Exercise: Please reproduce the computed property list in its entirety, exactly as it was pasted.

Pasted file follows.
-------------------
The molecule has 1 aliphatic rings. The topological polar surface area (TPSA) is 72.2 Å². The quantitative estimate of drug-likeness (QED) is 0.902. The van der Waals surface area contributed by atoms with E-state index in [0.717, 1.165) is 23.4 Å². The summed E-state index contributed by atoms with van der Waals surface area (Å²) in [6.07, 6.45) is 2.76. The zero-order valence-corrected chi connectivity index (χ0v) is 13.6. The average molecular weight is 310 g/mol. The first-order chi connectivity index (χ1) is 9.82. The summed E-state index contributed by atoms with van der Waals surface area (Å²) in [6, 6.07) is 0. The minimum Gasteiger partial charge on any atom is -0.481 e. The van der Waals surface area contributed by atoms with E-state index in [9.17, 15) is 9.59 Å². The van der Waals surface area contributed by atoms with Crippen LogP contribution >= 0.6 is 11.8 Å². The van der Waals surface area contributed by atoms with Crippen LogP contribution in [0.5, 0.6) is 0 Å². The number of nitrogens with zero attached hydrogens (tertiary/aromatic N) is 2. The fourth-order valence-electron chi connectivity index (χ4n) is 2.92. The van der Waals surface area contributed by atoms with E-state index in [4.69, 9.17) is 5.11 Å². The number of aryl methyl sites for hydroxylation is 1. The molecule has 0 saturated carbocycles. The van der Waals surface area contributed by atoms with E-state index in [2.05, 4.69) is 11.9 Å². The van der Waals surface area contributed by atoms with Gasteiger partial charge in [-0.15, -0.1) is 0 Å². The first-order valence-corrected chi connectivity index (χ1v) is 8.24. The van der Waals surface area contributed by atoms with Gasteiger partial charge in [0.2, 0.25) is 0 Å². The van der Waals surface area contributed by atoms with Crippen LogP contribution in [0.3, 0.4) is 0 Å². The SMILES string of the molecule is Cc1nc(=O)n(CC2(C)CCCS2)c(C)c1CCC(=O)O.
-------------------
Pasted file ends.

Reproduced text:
The molecule has 1 aliphatic rings. The topological polar surface area (TPSA) is 72.2 Å². The quantitative estimate of drug-likeness (QED) is 0.902. The van der Waals surface area contributed by atoms with E-state index in [0.717, 1.165) is 23.4 Å². The summed E-state index contributed by atoms with van der Waals surface area (Å²) in [6.07, 6.45) is 2.76. The zero-order valence-corrected chi connectivity index (χ0v) is 13.6. The average molecular weight is 310 g/mol. The first-order chi connectivity index (χ1) is 9.82. The summed E-state index contributed by atoms with van der Waals surface area (Å²) in [6, 6.07) is 0. The minimum Gasteiger partial charge on any atom is -0.481 e. The van der Waals surface area contributed by atoms with E-state index in [9.17, 15) is 9.59 Å². The van der Waals surface area contributed by atoms with Crippen LogP contribution >= 0.6 is 11.8 Å². The van der Waals surface area contributed by atoms with Crippen LogP contribution in [0.5, 0.6) is 0 Å². The number of nitrogens with zero attached hydrogens (tertiary/aromatic N) is 2. The fourth-order valence-electron chi connectivity index (χ4n) is 2.92. The van der Waals surface area contributed by atoms with E-state index in [4.69, 9.17) is 5.11 Å². The number of aryl methyl sites for hydroxylation is 1. The molecule has 0 saturated carbocycles. The van der Waals surface area contributed by atoms with E-state index in [2.05, 4.69) is 11.9 Å². The van der Waals surface area contributed by atoms with Gasteiger partial charge in [-0.15, -0.1) is 0 Å². The first-order valence-corrected chi connectivity index (χ1v) is 8.24. The van der Waals surface area contributed by atoms with Gasteiger partial charge in [0.2, 0.25) is 0 Å². The van der Waals surface area contributed by atoms with Crippen LogP contribution in [0.3, 0.4) is 0 Å². The SMILES string of the molecule is Cc1nc(=O)n(CC2(C)CCCS2)c(C)c1CCC(=O)O.